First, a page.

When environmentalists want hope, they often turn to California, a state taking strong climate action and promising even more, all while maintaining a robust economy. But the state is also a home of car culture, high-schoolers cruising down mainstreet, lowriders parading, and Angelenos telling each other how to take the 10 to the 405. It’s built on a foundation of squat, sprawling development connected by jam-packed freeways.

And, according to a new report, California is dreaming if it hopes to achieve its climate goals with all that driving. The state is “moving in the wrong direction” when it comes to transportation, its biggest source of emissions, according to the California Air Resources Board, a state agency.

Californians are driving more, burning more gas, and spewing out more pollution from their tailpipes. That’s because the state has failed to take the kind of actions needed to get people out of their cars. By 2030, the state wants to get greenhouse gases 40 percent below 1990 levels. And outgoing Governor Jerry Brown has set a far tougher goal: Making the state carbon neutral by 2045.

But if the Golden State can’t scrap its car culture, California won’t meet its 2030 goals, according to the agency’s report.

“California will not achieve the necessary greenhouse gas emissions reductions to meet mandates for 2030 and beyond without significant changes to how communities and transportation systems are planned, funded and built,” the report said.

The state is still spending the lion’s share of transportation dollars on building and maintaining roads for cars. It’s also been unable to build enough housing near jobs, forcing workers to make long commutes to far flung developments.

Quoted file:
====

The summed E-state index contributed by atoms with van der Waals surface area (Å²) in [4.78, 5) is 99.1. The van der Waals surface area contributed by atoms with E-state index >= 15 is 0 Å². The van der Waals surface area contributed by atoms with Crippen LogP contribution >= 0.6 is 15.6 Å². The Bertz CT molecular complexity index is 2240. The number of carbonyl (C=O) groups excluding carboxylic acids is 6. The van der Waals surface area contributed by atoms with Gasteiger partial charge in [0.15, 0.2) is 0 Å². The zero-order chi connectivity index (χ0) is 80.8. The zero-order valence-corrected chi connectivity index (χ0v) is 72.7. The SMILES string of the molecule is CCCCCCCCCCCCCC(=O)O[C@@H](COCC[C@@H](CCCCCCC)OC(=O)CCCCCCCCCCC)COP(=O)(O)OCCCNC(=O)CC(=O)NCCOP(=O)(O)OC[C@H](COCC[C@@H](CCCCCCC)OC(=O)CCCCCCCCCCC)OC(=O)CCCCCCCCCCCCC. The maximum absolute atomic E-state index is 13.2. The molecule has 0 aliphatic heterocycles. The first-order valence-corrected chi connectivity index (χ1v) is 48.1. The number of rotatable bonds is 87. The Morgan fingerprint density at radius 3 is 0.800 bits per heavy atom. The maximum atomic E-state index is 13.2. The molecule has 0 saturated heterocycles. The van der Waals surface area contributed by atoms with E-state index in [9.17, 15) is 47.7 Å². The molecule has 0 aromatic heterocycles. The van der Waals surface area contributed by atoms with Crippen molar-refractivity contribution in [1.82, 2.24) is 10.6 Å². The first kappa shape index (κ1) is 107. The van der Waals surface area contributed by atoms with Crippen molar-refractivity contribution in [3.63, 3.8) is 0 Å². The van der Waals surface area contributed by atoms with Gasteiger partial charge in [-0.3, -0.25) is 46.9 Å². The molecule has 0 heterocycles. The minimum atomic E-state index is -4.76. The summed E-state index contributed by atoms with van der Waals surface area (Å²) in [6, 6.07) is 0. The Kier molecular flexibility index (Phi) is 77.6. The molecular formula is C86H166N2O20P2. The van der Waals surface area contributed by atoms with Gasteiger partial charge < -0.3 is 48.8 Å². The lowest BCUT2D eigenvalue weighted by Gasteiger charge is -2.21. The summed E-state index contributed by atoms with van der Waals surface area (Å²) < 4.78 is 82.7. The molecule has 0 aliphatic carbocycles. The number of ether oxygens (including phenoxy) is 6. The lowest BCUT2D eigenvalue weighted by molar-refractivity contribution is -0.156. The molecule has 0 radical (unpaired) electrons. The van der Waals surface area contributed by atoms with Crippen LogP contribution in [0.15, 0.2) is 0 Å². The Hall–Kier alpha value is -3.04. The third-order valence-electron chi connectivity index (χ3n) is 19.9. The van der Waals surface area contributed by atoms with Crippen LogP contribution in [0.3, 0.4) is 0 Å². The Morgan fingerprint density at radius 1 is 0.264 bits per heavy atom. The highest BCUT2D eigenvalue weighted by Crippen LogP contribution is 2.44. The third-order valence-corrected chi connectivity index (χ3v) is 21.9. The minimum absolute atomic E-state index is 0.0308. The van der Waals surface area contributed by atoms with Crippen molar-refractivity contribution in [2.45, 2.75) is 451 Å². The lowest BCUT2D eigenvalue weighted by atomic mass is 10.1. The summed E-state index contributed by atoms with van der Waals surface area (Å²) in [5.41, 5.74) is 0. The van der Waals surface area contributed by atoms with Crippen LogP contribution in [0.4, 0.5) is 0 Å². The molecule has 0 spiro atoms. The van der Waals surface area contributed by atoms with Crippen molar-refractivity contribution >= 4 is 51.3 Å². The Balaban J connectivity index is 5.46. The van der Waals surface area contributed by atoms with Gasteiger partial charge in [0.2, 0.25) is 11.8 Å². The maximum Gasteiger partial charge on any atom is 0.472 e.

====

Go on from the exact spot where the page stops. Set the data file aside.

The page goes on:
California has plans to build more apartments in walkable neighborhoods and improve transit systems, said Ella Wise, a policy advocate for the nonprofit group, ClimatePlan. “We need to translate those plans to action on the ground,” she said. “That’s not what’s happening, yet.”

In 2008, California passed a law requiring communities to upend their land-use and transportation plans to reduce pollution and stem climate change. But nothing much changed. California is just as sprawling and traffic-choked as it was a decade ago.

This isn’t a problem that can be solved by Tesla slashing prices on its Model 3s. The report found that even if the number of people buying zero-emission cars soared 10 fold, Californians would still need to drive less to meet the state’s climate goals.

“We know what we need to do,” Wise said. “This is about healthier communities, safer streets, and more equitable access to jobs. It’s about real people and real lives.”